Space Stations

NASA Space Station On-Orbit Status 12 February, 2021

By Marc Boucher
Status Report
February 20, 2021
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NASA Space Station On-Orbit Status 12 February, 2021
NASA Space Station On-Orbit Status 12 February, 2021.

The next rocket to launch a resupply ship to the International Space Station rolled out to its launch pad on the other side of the world this morning.
Back on the orbiting lab, the seven-member Expedition 64 crew kept up its space studies while servicing U.S. spacesuits.

Russia’s ISS Progress 77 cargo craft is standing atop its rocket at the Baikonur Cosmodrome launch pad in Kazakhstan. It is counting down to liftoff on Sunday at 11:45 p.m. EST to deliver just over one ton of nitrogen, water and propellant to the station. It will dock Tuesday at 1:20 a.m. to the Pirs docking compartment.

The Progress 77 will later detach Pirs from the station readying the Zvezda service module’s port for a new module. Pirs will then be replaced with the Nauka multipurpose laboratory module to be delivered on a Proton rocket. The Pirs undocking occurs a few days after Nauka’s launch to enable Russian flight controllers to confirm a good vehicle in orbit heading to the station.

In the meantime, science is the main mission aboard the station. Microgravity research has the potential to reveal new insights and potential therapies that otherwise wouldn’t be possible on Earth due to gravity’s interference.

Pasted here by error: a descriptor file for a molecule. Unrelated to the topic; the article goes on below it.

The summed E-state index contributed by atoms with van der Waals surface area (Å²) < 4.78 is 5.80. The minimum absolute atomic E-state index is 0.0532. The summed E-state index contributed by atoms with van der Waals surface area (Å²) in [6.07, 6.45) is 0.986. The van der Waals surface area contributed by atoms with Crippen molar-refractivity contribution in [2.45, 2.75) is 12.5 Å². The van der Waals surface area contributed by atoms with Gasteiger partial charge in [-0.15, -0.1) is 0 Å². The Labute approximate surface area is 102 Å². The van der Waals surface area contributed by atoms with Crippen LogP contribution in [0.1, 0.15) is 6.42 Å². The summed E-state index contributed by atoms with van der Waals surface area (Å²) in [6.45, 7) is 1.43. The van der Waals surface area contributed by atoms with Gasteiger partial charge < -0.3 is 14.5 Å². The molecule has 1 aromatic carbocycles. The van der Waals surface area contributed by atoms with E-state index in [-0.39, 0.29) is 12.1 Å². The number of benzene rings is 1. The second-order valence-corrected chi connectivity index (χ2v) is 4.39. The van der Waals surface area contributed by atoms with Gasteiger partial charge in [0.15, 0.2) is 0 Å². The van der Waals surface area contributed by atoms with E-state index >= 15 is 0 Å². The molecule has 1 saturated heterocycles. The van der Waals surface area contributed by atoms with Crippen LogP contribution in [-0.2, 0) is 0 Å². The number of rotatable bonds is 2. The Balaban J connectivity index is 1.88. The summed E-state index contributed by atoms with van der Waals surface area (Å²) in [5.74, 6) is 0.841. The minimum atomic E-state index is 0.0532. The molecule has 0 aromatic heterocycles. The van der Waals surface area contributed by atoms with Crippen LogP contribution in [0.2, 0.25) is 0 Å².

NASA Flight Engineers Michael Hopkins and Victor Glover partnered up on Friday for a pair of different experiments. The duo demonstrated how hydroponics may support space agriculture then explored how the human nervous system adapts to weightlessness.

Astronauts Kate Rubins of NASA and Soichi Noguchi of JAXA joined each other for maintenance work inside the Tranquility module. Rubins also collected microbe samples to understand how they survive and adapt on the station. NASA Flight Engineer Shannon Walker spent the day working on batteries that keep life support systems powered inside U.S. spacesuits.

Cosmonauts Sergey Ryzhikov and Sergey Kud-Sverchkov continued studying how the lack of gravity impacts the effectiveness of a workout. Ryzhikov also checked seating inside the Soyuz MS-17 crew ship as Kud-Sverchkov worked on ventilation and radiation hardware.

On-Orbit Status Report


3DMM: The crew continued the 3DMM experiment by collecting samples from the Node 2 area. This investigation will conduct a series of over 800 swab sample collections throughout several modules of the International Space Station. Surfaces in the space station contain microbes and associated biomolecules excreted by these microorganisms. Three-dimensional Microbial Mapping of ISS Environment (3DMM) uses DNA sequencing and other analyses to construct a 3D map of bacteria and bacterial products throughout the station. The team also plans to characterize how these microbes respond at a molecular level to specific stress conditions, including altered gravity and atmospheric composition.

Antimicrobial Coatings (Boeing Environment Responding Antimicrobial Coatings or AC): The crew touched each coupon on AC placard. Boeing Environment Responding Antimicrobial Coatings tests an antimicrobial coating on several different materials that represent high-touch surfaces. Some microbes change characteristics in microgravity, which could create new risks to crew health and spacecraft systems as well as creating the possibility of contaminating other planetary bodies. The samples remain in space approximately six months then return to Earth for analysis.